• Spotters are invaluable. They can get you to lift more than you think you can
  • Do as little activity as possible outside of the gym. Physically and mentally. The Smolov is exhausting and requires all the energy for the lifting. Try not to do things that are even mentally taxing because you need a lot of mental commitment to complete this routine
  • Foam roll and stretch daily – not only does it help the muscles, it also relaxes you and helps you sleep
  • Don’t stop eating. Squats burn a huge number of calories. If you don’t eat enough or if you eat the wrong things you will find the workouts a lot harder than they could be
  • Get quality sleep. It’s self-explanatory
  • Get massaged

And with regards to front squat technique, I have learned a few things on this journey:

  • My pre-Smolov front squat technique sucked 🙂
  • I am now a lot tighter in the lats and abs
  • I have learned the importance of high elbows
  • My spotter placed their palms under my elbows which seems to fix all the problems!
  • A strong resistance band around the knees can help with knee collapse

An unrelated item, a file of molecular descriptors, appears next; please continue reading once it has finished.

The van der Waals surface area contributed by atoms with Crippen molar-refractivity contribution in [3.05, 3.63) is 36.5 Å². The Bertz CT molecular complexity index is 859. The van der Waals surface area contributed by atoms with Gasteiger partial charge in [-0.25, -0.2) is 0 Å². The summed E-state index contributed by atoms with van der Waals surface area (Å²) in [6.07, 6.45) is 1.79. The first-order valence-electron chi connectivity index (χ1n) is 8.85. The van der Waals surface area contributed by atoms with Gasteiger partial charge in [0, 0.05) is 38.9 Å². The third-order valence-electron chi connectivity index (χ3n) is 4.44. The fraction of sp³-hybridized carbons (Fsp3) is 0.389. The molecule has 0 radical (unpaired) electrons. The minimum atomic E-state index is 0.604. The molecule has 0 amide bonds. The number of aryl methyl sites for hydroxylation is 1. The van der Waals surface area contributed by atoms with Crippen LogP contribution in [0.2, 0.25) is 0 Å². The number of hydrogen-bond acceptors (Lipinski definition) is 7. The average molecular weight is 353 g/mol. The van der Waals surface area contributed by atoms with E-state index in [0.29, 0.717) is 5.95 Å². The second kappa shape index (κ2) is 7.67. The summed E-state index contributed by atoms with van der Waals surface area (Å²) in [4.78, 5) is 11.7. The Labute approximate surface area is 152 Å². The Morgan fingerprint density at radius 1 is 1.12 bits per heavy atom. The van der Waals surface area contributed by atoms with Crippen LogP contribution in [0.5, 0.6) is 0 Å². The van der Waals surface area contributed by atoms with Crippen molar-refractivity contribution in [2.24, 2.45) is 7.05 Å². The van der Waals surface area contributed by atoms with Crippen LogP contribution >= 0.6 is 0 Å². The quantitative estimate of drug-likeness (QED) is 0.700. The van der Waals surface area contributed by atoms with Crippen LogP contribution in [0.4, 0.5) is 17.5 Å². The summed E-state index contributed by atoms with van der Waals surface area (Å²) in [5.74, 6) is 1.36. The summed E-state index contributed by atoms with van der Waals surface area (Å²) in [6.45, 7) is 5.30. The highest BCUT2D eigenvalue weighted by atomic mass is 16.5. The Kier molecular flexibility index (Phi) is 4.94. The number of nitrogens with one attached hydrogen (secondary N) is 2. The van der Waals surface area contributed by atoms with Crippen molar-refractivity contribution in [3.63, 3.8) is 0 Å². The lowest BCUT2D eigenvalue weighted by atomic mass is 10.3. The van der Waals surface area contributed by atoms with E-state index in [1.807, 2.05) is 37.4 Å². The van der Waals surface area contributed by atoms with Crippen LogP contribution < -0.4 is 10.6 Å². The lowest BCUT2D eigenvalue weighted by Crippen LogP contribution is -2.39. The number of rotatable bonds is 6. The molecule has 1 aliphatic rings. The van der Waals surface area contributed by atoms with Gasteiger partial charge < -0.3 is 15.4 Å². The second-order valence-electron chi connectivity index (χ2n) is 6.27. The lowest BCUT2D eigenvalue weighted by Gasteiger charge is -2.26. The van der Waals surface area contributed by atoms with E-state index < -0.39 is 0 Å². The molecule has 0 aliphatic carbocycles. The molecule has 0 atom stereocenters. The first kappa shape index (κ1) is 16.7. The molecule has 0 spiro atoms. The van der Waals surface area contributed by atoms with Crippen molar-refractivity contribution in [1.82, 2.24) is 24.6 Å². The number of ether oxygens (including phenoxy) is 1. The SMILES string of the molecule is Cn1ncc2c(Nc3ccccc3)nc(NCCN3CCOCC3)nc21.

• Treat each rep as a 1RM – that means take your time between reps. Pause and breathe at the top if necessary
  • Take a deep breathe before the descent

1 RM testing post-Smolov

We decided to test the 1 rep max on the third day after the last day of Smolov. The two days before I trained upper body but nothing strenuous.

I’m not sure what I was expecting on testing day. I was anxious. I felt as if I was about to take a university exam! I was realistically thinking that I might achieve 5kg more than the 1 RM pre-Smolov, but I didn’t want to put a number on it in case I disappointed myself. After all, everyone says Smolov works, so if it ended up not working for me, I’d feel a total failure. 🙁

Needless to say I had NO REASON AT ALL TO WORRY! I gained a MASSIVE TWENTY TWO POINT FIVE (22.5) kg on my pre-Smolov 1 RM! That’s INSANE! A day later, I am still in total disbelief. It has not quite sunken in yet. I am on a high…

When you have to go down in weight

Feeling a bit down today. It’s been a less than ideal week, training-wise. It started on Saturday, when I attempted Week 14 of my programme, and was unable to lift the same weights I’d lifted the week before. Now normally I have no problem hitting the previous week’s weights. Usually I am even able to go up by 2.5kg on each exercise.

I was also feeling unbelievably tired. Something was clearly wrong. Continue reading

When you and your coach disagree

Since my operation and later my deload week at Christmas, training has been going really well. I am still gaining strength and a few people have commented I’m looking leaner as well.

So, all’s well… or is it?